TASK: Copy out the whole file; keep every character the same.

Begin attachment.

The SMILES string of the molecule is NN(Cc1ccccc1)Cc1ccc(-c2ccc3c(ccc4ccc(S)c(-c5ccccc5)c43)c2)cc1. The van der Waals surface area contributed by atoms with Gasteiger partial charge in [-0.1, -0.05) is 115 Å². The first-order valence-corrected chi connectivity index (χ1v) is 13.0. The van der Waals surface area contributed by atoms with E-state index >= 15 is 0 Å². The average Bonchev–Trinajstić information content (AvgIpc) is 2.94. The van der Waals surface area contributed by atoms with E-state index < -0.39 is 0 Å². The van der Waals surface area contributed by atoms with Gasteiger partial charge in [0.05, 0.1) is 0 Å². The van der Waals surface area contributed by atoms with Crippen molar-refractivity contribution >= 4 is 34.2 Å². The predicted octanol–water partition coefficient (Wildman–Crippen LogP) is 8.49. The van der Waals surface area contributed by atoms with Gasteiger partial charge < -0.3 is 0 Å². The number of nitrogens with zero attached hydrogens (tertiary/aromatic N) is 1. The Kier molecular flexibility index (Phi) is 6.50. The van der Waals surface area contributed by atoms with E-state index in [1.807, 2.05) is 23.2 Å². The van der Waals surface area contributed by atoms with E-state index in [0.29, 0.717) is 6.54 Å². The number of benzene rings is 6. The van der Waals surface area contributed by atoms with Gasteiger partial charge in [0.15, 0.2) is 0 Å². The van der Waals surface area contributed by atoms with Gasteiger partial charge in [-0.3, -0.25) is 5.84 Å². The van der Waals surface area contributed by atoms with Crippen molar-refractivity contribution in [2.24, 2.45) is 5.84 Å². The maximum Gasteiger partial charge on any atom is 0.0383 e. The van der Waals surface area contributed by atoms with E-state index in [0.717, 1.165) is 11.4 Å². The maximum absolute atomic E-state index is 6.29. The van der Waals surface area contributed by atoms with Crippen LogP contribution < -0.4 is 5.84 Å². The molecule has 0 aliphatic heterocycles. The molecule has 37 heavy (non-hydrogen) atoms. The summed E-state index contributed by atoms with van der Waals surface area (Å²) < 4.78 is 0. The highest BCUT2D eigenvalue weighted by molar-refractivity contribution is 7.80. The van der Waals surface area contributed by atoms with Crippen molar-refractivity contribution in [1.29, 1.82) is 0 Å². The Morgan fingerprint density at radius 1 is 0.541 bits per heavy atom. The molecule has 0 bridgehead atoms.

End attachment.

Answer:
The SMILES string of the molecule is NN(Cc1ccccc1)Cc1ccc(-c2ccc3c(ccc4ccc(S)c(-c5ccccc5)c43)c2)cc1. The van der Waals surface area contributed by atoms with Gasteiger partial charge in [-0.1, -0.05) is 115 Å². The first-order valence-corrected chi connectivity index (χ1v) is 13.0. The van der Waals surface area contributed by atoms with E-state index >= 15 is 0 Å². The average Bonchev–Trinajstić information content (AvgIpc) is 2.94. The van der Waals surface area contributed by atoms with E-state index < -0.39 is 0 Å². The van der Waals surface area contributed by atoms with Gasteiger partial charge in [0.05, 0.1) is 0 Å². The van der Waals surface area contributed by atoms with Crippen molar-refractivity contribution >= 4 is 34.2 Å². The predicted octanol–water partition coefficient (Wildman–Crippen LogP) is 8.49. The van der Waals surface area contributed by atoms with Gasteiger partial charge < -0.3 is 0 Å². The number of nitrogens with zero attached hydrogens (tertiary/aromatic N) is 1. The Kier molecular flexibility index (Phi) is 6.50. The van der Waals surface area contributed by atoms with E-state index in [1.807, 2.05) is 23.2 Å². The van der Waals surface area contributed by atoms with E-state index in [0.29, 0.717) is 6.54 Å². The number of benzene rings is 6. The van der Waals surface area contributed by atoms with Gasteiger partial charge in [0.15, 0.2) is 0 Å². The van der Waals surface area contributed by atoms with Gasteiger partial charge in [-0.3, -0.25) is 5.84 Å². The van der Waals surface area contributed by atoms with Crippen molar-refractivity contribution in [2.24, 2.45) is 5.84 Å². The maximum Gasteiger partial charge on any atom is 0.0383 e. The van der Waals surface area contributed by atoms with E-state index in [0.717, 1.165) is 11.4 Å². The maximum absolute atomic E-state index is 6.29. The van der Waals surface area contributed by atoms with Crippen LogP contribution < -0.4 is 5.84 Å². The molecule has 0 aliphatic heterocycles. The molecule has 37 heavy (non-hydrogen) atoms. The summed E-state index contributed by atoms with van der Waals surface area (Å²) < 4.78 is 0. The highest BCUT2D eigenvalue weighted by molar-refractivity contribution is 7.80. The van der Waals surface area contributed by atoms with Crippen molar-refractivity contribution in [1.29, 1.82) is 0 Å². The Morgan fingerprint density at radius 1 is 0.541 bits per heavy atom. The molecule has 0 bridgehead atoms.